Otter Surveys

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Otter Surveys

Otter

The UK otter population suffered a dramatic decline between the 1950s and 1970s due to the introduction of certain organochlorine pesticides, which accumulated in the food chain. Since certain pesticides have been withdrawn from use and measures to improve water quality have been implemented, otters have made a steady recovery. Otters are associated with water bodies such as rivers, streams, lakes, canals, ponds, ditches and wetlands and travel widely within their home range.

Survey Types & Timing

Otter surveys typically entail walking a route along a watercourse for evidence of otters such as spraints (droppings), feeding remains, otter footprints, holts (dens), slides and couches (above ground resting places). Otter surveys can be undertaken at any time of year but it is advisable not to carry out surveys during periods of heavy rain (or immediately following a period of heavy rain) as evidence (e.g. footprints) may have been lost.

A survey licence is not required to undertake a general otter survey as described above. However, if invasive techniques are to be used (e.g. using an endoscope to inspect an otter holt) a survey licence will be required.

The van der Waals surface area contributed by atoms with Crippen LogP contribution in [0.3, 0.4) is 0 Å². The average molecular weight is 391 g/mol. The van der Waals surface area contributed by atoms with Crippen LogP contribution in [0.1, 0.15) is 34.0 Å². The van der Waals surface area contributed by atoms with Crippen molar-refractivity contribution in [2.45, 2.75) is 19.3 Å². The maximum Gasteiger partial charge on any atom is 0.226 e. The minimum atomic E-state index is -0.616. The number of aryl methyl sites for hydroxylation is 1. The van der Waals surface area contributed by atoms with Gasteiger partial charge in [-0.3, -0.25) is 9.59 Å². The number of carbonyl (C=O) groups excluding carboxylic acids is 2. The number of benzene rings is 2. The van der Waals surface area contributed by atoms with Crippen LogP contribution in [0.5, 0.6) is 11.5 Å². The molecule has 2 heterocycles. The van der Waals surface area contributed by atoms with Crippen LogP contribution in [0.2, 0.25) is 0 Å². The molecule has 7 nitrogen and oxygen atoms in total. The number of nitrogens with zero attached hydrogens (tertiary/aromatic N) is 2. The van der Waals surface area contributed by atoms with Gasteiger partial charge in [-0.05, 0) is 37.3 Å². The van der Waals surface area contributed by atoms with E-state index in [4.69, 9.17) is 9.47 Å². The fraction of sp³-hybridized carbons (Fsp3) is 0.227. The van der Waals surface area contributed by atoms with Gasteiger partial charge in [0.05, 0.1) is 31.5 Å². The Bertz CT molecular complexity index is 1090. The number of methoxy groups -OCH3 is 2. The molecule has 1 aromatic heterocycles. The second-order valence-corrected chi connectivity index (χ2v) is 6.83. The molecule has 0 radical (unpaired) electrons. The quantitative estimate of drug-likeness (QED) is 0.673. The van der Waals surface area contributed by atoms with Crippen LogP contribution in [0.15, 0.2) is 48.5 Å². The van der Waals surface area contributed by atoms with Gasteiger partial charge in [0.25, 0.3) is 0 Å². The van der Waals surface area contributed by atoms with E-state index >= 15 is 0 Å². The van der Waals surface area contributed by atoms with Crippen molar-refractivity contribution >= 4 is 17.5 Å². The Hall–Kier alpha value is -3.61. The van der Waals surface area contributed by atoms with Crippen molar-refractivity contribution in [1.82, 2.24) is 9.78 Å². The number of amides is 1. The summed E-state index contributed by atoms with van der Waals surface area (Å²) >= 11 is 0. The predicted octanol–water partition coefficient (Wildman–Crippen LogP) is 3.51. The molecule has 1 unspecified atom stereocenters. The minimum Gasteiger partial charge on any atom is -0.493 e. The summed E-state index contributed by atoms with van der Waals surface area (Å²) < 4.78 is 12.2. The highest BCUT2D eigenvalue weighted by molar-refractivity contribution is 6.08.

Legislation & Planning

The otter is fully protected under Schedule 5 of the Wildlife and Countryside Act 1981 (as amended) and Schedule 2 of The Conservation of Habitats and Species Regulations 2010 (as amended) making it a European Protected Species. It is illegal to:

  • deliberately or recklessly kill, injure or take (capture) an otter
  • deliberately or recklessly disturb or harass an otter
  • damage, destroy or obstruct access to a breeding site or resting place of an otter (i.e. an otter shelter)

If otters are found on site planning permission may be refused unless the applicant can show that otters will be protected during the construction/development works and that disturbance will be kept to an acceptable minimum. It can be possible to achieve this by modifying the construction process in order to minimise disturbance to otters and otter habitat.

The Next Step

If an offence is likely to be committed (i.e. it is not feasible to avoid disturbance to otters or the damage/destruction of their habitat) then a European Protected Species (EPS) development licence will be required from Natural England or the relevant body. If the development process will result in the destruction of an otter holt then suitable compensation must be implemented in the form of at least one artificial holt. The construction of new roads and river crossings will also need to take otters into account and suitable mitigation will need to be implemented accordingly if otters are present.